History, wine, and a study in contrasts – Bordeaux, June 4

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In this action-packed day, we visited 5 chateaux, all in the fabulous area of Margeaux, had a wonderful lunch at the Margeaux Country Club, and then an unforgettable dinner at Chateau Lascombes.

It all started with Chateau Margeaux. The property existed from the 12th century, but wine making at Margeaux began in the 17th century. Claret from Bordeaux became popular after Richard the Lionhart began drinking it between crusades. Chateau Margeaux was regarded as one of the finest producers from the very beginning, and its reputation has remained ever since. The most recent chateau dates from the reign of Napoleon I. When we visited, a major rebuilding was under way, but we did manage to see the cellars, and of course we tasted the fabulous wine. Click on the link below to go to the Chateau Margeaux website.

Chateau Margeaux

Next we visited Chateau Palmer, which is an unusual name for a French chateau. General Charles Palmer, a British General and aide-de-camp to Wellington met a pretty young widow, Madame Marie de Gasq, on a coach ride through France. This charming widow just happened to be on her way to Paris to try to sell the vineyard estate she had inherited from her late husband. The General was mesmerized by the lady, and by the time they arrived in Paris, Palmer was the new owner of an estate in Bordeaux. “Palmer’s Claret” soon became the wine of choice in fashionable London clubs of the post-Napoleonic era, and the wine became firmly established as a Grand Cru product. The amazing history of this estate contrasts with the ultra-modern methods Palmer now employs to create the best possible Grand Cru wines. Even the estate itself has been carefully redone to resemble a Medoc hamlet. One of my favorite properties in Bordeaux! Click on the link below to go to the Chateau Palmer website.

Chateau Palmer

Probably my favorite Chateau ever is Chateau Rauzan-Segla. This property is steeped in history, originally part of the noble house of Gassis, at the very origin of Gascony. The same family which would later own Chateau Palmer also owned this estate, the de Gasq family, but it was sold to Pierre Desmezures de Rauzan in 1661, giving the estate a new name. By the end of the 18th century, the wines from Rauzan were already world famous. The famous wine enthusiast and world traveller, Thomas Jefferson visited the property in 1787, declared it one of the greatest wines in the world, and later ordered 10 cases. When not enjoying fine Bordeaux, Jefferson also found time to write the American Declaration of Independence, and serve as President of the United States. Undoubtedly, Chateau Rauzan-Segla was served at the brand new White House. There is also tie-in to Louis XVI, because of the replica of Chateau Bagatelle built at Rauzan-Segla. The original Chateau Bagatelle was built in Paris by the Comte d’Artois, brother of the King. See the photo gallery for more about this intriguing connection. The property is gorgeous, and the wines are even more so. Perhaps fitting for this noblest of properties, the Chateau is now owned by Chanel, and it’s celebration labels were designed by the legendary Karl Lagerfeld. A complete joy to visit and experience! The estate website is currently under development, so click the link below to see an informative article about Rauzan-Segla from the Wine Cellar Insider.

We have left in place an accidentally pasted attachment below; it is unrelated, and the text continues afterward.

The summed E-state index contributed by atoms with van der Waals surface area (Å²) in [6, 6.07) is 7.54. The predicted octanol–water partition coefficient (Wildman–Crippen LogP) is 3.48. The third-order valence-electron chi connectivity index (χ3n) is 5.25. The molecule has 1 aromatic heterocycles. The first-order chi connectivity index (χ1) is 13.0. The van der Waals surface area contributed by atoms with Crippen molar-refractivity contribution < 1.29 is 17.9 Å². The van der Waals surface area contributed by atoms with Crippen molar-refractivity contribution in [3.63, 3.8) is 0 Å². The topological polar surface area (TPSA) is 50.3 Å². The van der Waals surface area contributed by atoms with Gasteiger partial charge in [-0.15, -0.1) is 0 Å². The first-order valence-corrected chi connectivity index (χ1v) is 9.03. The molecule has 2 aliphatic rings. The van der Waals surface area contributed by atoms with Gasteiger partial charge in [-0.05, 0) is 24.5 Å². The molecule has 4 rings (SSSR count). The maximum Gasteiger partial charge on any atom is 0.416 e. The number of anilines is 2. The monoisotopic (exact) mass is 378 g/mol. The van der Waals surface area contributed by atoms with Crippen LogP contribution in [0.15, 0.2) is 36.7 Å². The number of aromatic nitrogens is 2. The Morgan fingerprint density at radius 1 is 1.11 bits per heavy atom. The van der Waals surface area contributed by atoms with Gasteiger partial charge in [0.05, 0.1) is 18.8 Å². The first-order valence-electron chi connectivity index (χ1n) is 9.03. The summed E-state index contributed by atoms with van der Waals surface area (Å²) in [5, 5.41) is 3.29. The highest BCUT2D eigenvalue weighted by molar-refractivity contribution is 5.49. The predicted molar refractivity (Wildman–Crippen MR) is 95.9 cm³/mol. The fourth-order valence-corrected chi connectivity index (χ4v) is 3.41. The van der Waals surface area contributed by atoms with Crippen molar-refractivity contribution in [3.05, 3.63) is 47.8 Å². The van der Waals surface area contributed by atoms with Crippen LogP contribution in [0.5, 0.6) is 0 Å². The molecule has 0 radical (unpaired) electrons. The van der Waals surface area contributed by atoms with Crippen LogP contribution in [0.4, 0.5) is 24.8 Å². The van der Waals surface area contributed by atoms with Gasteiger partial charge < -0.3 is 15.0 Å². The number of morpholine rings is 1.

Chateau Rauzan-Segla

In contrast to the opulent glories of the Grand Cru chateax, we next visited a brand new chateau, created in 1993, by a visionary named Michel Theron. Armed with a degree in viticulture, and an unshakable belief in organic winemaking methods, the 25-year-old began growing grapes on rented land in Margeaux. With every franc he earned, he bought some more land, and he now owns around 15 acres in both Margeaux and Haut-Medoc. His Chateau is his house, his winery is in his garage, but he produces some of the highest quality and best wines of Margeaux and Haut-Medoc. He has now been “discovered” by the wine world, and his vintages sell out before they are bottled. We had the great privilege to visit the vineyards, see the garage winery, and to taste the wine in his living room. We felt as though we were present at the birth of a legend! Chateau Clos du Jaugueyron does not have a website, but click below for a link to a French article about Michel Theron. Use Google to translate.

Chateau Clos du Jaugueyron

We ended our day with one more Chateau to tour, Chateau Lascombes, another venerable Margeaux chateau with origins in the 17th century. In addition to tasting the amazing wine, we were treated to a gourmet feast in the chateau itself, which provided the perfect ending to a perfect day in Bordeaux! Click below to go to the website for Chateau Lascombes.

Chateau Lascombes

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